Jessica Leigh Hester is a former senior associate editor at CityLab, covering environment and culture. Her work also appears in the New Yorker, The Atlantic, New York Times, Modern Farmer, Village Voice, Slate, BBC, NPR, and other outlets.
Brandon Lockfoot cycled 4,000 miles to document urban couriers.
Last year, 27-year-old Brandon Lockfoot competed in the North American Cycle Courier Championships in Denver. There’s swerving and bobbing and dodging, sure. It’s also a test of intellect and intuition. Competitors race to decipher manifests and fasten and unbolt locks.
Those skills also translate to the workday, when messengers gain a leg up by memorizing shortcuts and mapping out unmarked freight entrances. They need to prioritize, and knock out rush orders before queuing up for the security line at buildings such as One World Trade Center in lower Manhattan. Speed matters, but strategy does, too.
As the historian David V. Herlihy notes in his encyclopedic book, Bicycle: The History, couriers were enlisted to sprint stock market documents around France as early as the 1870s. That doesn’t mean that their utility has dried up now that so much commerce has migrated online.
In the click-to-buy era, messengers have been tapped by Uber, Amazon, and food delivery start-ups to ferry items to customers within few hours. "I've seen a massive paradigm shift from business-to-business courier service to business-to-consumer," one messenger explained to the San Francisco Chronicle. “We’re really trying to bring back the courier culture and keep it alive by shifting what we deliver from packages to food, wine, and flowers."
To shave minutes off the trip, they’ve got to outsmart the street, bypassing the grid system. Alleys are a messenger’s ally. In New York, “you’re kind of bound by what the street is,” Lockfoot says. But “Boston has a lot of alleyways. That city is kind of like a bowl of spaghetti, how it’s laid out with the streets going all over the place.”
Lockfoot, who works part-time as a courier in addition to going to school at The Cooper Union School of Art, decided to translate his gig into a photography project. From May to August, he zipped around the country with bike messengers in 15 cities, clocking 4,000 miles.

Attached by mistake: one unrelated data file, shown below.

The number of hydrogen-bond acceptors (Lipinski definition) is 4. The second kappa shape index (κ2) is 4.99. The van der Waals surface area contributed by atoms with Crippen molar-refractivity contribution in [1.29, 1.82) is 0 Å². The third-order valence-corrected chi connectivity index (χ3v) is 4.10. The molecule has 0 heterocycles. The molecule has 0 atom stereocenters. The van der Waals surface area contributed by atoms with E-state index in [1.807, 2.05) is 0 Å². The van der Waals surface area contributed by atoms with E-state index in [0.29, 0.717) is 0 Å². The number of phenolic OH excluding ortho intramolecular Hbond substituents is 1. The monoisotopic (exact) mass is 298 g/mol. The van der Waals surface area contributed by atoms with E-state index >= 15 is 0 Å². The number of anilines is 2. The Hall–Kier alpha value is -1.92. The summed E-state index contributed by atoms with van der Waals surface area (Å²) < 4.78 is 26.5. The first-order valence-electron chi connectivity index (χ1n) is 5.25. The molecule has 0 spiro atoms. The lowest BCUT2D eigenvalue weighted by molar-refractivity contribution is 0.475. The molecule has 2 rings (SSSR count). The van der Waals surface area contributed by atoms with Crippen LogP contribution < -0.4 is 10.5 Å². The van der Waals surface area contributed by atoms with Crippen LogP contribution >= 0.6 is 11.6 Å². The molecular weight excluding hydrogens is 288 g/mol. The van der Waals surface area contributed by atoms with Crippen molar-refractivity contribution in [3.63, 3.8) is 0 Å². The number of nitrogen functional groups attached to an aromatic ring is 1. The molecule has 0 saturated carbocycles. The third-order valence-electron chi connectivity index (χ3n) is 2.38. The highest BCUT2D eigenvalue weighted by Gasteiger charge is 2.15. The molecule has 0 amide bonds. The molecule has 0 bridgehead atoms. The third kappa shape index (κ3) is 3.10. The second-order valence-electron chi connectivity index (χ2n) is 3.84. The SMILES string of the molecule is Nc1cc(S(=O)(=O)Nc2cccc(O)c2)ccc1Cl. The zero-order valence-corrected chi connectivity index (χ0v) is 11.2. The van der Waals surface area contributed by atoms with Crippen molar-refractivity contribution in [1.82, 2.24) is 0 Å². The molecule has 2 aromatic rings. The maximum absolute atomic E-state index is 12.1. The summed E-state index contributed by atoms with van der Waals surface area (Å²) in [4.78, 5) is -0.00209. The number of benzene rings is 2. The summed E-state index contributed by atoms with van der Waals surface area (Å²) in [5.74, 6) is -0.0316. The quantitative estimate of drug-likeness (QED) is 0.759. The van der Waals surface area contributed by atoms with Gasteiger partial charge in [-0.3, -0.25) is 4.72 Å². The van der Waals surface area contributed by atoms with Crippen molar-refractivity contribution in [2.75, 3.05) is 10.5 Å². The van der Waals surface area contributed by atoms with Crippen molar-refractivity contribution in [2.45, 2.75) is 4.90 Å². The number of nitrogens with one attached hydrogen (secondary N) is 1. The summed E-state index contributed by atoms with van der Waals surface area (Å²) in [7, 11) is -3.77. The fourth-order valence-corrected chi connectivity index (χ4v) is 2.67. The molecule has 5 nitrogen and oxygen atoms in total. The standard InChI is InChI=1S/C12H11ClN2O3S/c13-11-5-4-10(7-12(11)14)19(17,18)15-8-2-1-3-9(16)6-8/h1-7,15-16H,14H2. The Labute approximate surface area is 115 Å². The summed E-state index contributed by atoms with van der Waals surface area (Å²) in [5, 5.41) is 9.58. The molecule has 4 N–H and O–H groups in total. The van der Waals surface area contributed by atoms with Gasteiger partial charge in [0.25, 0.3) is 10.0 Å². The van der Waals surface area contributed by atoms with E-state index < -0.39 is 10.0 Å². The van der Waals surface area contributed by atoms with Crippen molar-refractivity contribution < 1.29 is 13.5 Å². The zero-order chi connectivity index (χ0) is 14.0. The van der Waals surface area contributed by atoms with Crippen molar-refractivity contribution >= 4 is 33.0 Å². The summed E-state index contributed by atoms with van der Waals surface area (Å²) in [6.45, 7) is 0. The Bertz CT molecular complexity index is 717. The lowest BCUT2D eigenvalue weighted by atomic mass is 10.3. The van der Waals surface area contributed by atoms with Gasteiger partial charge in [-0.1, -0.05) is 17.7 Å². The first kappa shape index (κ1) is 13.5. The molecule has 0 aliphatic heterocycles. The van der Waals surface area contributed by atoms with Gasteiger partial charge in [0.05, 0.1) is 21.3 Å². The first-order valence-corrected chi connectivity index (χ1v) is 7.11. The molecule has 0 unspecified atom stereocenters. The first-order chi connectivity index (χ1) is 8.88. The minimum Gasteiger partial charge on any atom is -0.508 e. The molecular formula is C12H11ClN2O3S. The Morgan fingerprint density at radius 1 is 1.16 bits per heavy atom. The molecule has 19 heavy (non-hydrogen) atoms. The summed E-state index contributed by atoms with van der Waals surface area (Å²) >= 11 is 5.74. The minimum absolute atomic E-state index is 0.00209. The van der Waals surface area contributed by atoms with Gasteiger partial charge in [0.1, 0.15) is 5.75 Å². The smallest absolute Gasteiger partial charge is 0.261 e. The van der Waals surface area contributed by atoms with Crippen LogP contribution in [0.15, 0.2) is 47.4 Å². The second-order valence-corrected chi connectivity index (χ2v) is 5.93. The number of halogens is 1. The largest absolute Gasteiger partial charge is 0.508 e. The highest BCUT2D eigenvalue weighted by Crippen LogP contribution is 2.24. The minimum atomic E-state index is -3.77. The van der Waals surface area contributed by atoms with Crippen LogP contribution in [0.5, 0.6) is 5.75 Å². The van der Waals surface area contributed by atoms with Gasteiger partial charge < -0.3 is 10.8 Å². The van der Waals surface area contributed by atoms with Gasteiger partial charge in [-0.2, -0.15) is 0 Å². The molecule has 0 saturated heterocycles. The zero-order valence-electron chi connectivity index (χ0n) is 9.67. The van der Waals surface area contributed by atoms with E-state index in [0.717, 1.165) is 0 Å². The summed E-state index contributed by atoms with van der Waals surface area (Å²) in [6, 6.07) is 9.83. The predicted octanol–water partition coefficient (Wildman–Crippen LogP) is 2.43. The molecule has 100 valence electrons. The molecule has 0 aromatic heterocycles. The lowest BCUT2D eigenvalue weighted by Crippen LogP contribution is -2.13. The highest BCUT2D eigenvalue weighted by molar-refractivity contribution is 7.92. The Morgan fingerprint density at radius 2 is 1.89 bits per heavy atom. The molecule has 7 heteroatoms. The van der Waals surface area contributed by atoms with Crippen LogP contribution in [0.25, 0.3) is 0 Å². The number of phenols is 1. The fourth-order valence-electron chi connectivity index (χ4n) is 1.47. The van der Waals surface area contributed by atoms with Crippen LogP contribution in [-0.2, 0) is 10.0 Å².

He took photos while riding shotgun up San Francisco’s shrugging peaks or slicing through Philadelphia’s narrow streets. It was key to use a camera with a quick shutter speed to snap a photo without slowing down. “I ain’t trying to hold someone back because I’m too tired to go up a hill,” he says.
The resulting portraits will be on display in an installation, Invisible Infrastructures: Ghosts on the Street, on view at Cooper Union from February 2-19.
In San Francisco, Lockfoot met Christina Peck, a two-time Cycle Messenger World Champion. In Chicago, he trailed Joey “The Legend” Love, a member of a cohort known as the “Cling-Ons” for their style of hitching onto taxis or trucks to haul themselves across town.
Messengers are always scanning the road, attuned to dozens of stimuli at once—watching out for opening doors, taillights, and turn signals; angling for fleeting eye contact in a rearview mirror. (“Sometimes you have to give them a little tap on the back of the car to let [drivers] know you’re there,” he says.) They stow garbage bags in their backpacks to wrap around the haul if it starts to rain, drenching bundles of architectural sketches and contracts, or garment bags holding a dress for a last-minute invitation.
In each city he visited, Lockfoot crashed with messengers he met or camped out at the dispatch office, so “I could wake up where the action is.” From Portland to Milwaukee, he blended into the fold.
“Do you know any other job where someone can just leave their city and be welcomed in?” he asks. “Have you ever heard of a plumber going to Europe and hanging out with a bunch of other plumbers?” The camaraderie is what keeps him on the saddle. “It may not be much for a lot of people,” he says, “but I don’t need anything else.”